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Evaluating the Relationship Between Well-Being and Living With a Dog for People With Chronic Low Back Pain: A Feasibility Study

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Evaluating the Relationship Between Well-Being and Living With a Dog for People With Chronic Low Back Pain: A Feasibility Study

Eloise C J Carr et al. Int J Environ Res Public Health.

Abstract

Chronic low back pain is a significant societal and personal burden that negatively impacts quality of life. Dog ownership has been associated with health benefits. This study evaluated the feasibility of surveying people with chronic low back pain to assess the relationship between dog ownership and well-being. A mail-out survey was sent to 210 adult patients with chronic low back pain. Measures of quality of life, pain, physical activity, emotional health, social ties and dog ownership were included. Feasibility was assessed by examining survey response rate, responses to established and newly developed measures, and the potential relationships between dog ownership and a number of key well-being variables in this patient population. There were 56 completed surveys returned (n = 36 non-dog owners and n = 20 dog owners). Established, adapted and newly developed scales revealed promising results. Dog owners reported fewer depression and anxiety symptoms, and more social ties than non-dog owners. Living with a dog may be associated with improved well-being for people with chronic pain. The findings from this feasibility study will inform a general population survey, to be conducted with a larger, more representative sample of people living with chronic pain.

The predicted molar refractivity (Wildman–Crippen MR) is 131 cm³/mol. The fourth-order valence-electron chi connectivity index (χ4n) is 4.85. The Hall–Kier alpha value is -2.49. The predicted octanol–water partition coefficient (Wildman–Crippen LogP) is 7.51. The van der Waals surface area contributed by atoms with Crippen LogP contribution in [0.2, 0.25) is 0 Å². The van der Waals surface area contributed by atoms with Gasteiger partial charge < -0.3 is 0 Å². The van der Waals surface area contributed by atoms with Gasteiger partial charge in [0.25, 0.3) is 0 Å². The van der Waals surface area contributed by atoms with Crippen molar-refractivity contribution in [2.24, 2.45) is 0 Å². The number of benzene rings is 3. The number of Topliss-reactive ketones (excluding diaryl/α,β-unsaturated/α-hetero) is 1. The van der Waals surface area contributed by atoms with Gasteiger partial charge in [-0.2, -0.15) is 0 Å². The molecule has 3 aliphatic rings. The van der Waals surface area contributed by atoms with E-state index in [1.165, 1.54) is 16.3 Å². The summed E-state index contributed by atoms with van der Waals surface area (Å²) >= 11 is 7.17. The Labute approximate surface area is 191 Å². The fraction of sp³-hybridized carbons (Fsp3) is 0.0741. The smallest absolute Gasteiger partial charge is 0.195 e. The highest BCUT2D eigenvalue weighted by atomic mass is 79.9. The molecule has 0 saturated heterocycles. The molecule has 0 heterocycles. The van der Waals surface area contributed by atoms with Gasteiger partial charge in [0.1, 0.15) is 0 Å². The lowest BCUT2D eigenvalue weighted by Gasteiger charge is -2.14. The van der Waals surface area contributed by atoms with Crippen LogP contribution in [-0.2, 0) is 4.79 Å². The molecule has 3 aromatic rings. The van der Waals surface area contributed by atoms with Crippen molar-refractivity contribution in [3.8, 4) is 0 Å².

Keywords: chronic pain; depression; dog ownership; physical activity; well-being.

Conflict of interest statement

The authors declare no conflict of interest. The funders had no role in the design of the study; in the collection, analyses, or interpretation of data; in the writing of the manuscript, or in the decision to publish the results”.

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